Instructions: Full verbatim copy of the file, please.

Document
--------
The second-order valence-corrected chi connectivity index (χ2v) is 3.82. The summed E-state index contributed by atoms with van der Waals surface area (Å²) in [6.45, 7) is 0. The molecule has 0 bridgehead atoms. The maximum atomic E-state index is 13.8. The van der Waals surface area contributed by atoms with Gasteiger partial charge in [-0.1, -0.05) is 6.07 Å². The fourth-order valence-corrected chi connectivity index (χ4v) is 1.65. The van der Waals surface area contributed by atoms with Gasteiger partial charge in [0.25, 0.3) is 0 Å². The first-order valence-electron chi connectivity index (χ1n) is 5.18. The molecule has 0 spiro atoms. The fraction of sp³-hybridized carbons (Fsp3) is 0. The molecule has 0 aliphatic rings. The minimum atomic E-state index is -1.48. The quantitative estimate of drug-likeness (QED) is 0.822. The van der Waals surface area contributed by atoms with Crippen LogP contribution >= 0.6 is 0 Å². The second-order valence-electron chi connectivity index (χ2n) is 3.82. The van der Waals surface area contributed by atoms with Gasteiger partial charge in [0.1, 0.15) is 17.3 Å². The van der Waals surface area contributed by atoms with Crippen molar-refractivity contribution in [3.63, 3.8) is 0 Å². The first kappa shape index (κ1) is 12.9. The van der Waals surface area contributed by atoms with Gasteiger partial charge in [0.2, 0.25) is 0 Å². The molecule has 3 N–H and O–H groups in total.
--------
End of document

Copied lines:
The second-order valence-corrected chi connectivity index (χ2v) is 3.82. The summed E-state index contributed by atoms with van der Waals surface area (Å²) in [6.45, 7) is 0. The molecule has 0 bridgehead atoms. The maximum atomic E-state index is 13.8. The van der Waals surface area contributed by atoms with Gasteiger partial charge in [-0.1, -0.05) is 6.07 Å². The fourth-order valence-corrected chi connectivity index (χ4v) is 1.65. The van der Waals surface area contributed by atoms with Gasteiger partial charge in [0.25, 0.3) is 0 Å². The first-order valence-electron chi connectivity index (χ1n) is 5.18. The molecule has 0 spiro atoms. The fraction of sp³-hybridized carbons (Fsp3) is 0. The molecule has 0 aliphatic rings. The minimum atomic E-state index is -1.48. The quantitative estimate of drug-likeness (QED) is 0.822. The van der Waals surface area contributed by atoms with Crippen LogP contribution >= 0.6 is 0 Å². The second-order valence-electron chi connectivity index (χ2n) is 3.82. The van der Waals surface area contributed by atoms with Gasteiger partial charge in [0.1, 0.15) is 17.3 Å². The van der Waals surface area contributed by atoms with Crippen molar-refractivity contribution in [3.63, 3.8) is 0 Å². The first kappa shape index (κ1) is 12.9. The van der Waals surface area contributed by atoms with Gasteiger partial charge in [0.2, 0.25) is 0 Å². The molecule has 3 N–H and O–H groups in total.